In 2007, a study of the movement patterns of Northwest pond turtles was conducted by Oregon Wildlife Institute on the former Clemens Mill site in Philomath. The mill pond dikes were breached when the mill closed, but beaver industriously built dams in the breaches to hold water in the ponds. The study indicated two critical issues impacting turtle reproduction and survival: a plastic liner in the Scout Lodge pond posed an entrapment hazard for turtles and other aquatic life, and suitable nesting sites connected to the pond habitat were very limited.

The governing board of the Philomath Scout Lodge cooperated with Marys River Watershed Council and US Fish & Wildlife Service to implement a project to address these critical issues.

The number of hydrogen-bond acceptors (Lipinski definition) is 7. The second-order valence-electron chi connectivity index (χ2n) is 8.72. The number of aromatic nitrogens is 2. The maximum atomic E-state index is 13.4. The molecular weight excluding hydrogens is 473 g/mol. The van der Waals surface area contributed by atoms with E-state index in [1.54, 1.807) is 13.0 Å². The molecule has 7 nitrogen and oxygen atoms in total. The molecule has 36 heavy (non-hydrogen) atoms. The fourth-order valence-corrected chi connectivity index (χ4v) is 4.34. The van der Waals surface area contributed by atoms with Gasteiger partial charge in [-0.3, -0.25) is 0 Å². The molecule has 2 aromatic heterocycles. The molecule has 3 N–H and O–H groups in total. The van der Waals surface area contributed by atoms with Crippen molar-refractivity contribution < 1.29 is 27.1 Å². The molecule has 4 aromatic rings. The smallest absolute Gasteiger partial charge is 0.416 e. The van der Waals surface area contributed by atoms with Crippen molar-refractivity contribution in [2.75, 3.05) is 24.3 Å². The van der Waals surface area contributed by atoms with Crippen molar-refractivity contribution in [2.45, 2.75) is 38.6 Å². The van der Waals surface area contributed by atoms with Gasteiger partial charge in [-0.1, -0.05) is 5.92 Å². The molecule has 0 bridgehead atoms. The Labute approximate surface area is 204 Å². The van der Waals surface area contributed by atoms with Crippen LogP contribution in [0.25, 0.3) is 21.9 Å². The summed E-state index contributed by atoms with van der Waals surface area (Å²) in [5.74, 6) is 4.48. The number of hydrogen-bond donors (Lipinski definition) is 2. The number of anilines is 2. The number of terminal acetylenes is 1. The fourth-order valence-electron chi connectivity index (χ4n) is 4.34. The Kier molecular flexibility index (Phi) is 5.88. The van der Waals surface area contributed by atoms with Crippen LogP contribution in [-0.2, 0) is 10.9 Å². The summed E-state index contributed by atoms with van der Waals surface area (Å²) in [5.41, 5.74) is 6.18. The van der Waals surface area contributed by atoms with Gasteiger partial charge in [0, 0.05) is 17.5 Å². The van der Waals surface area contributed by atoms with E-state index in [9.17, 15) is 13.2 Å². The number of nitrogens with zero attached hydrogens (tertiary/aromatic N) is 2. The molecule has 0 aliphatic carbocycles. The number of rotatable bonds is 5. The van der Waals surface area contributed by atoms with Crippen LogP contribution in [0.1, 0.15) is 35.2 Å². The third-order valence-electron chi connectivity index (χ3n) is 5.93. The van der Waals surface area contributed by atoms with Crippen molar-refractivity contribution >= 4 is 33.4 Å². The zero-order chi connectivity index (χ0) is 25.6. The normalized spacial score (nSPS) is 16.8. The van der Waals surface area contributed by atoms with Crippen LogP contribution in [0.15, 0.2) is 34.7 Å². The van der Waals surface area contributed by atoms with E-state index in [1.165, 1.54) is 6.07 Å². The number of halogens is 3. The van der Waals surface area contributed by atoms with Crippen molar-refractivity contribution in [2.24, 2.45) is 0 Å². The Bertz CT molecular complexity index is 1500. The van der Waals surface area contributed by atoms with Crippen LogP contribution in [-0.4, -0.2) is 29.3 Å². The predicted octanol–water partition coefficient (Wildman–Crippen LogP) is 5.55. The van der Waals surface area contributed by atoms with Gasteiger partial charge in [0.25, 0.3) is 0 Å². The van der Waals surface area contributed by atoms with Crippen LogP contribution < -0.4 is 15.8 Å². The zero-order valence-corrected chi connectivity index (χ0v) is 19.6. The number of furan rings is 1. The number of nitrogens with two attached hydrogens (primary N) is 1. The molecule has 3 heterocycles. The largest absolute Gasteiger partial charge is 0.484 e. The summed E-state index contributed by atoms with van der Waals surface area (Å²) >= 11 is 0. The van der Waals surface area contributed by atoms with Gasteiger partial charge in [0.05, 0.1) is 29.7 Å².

In 2013, a pond level control device was installed in the beaver Newton-Scout Lodge Pond-Turtle Habitat-Plastic removal6-Sep2013dam to allow the pond to be drained to remove the plastic liner. This was followed by recontouring the dike on the north side of the pond to provide a shallower slope for ease of access for nesting turtles. The Scout Lodge removed a number of conifer trees that threatened to shade the prime nesting site, and the spoils from the dike recontouring were utilized to sculpt the nesting sites to optimize warm exposure to the south and west.

The south dike was recontoured to allow for equipment access to manage invasive non-native blackberry on the dikes. The spoils were used to create beach access and a peninsula to improve human access for students and disabled visitors.

Read an article from the Gazette Times about this project: GT ARTICLE-Philomath pond improved as turtle habitat 2014_0806

This project was supported by Oregon Watershed Enhancement Board, Willamette Habitat Restoration Fund, US Fish & Wildlife Service, and Philomath Scout Lodge volunteers.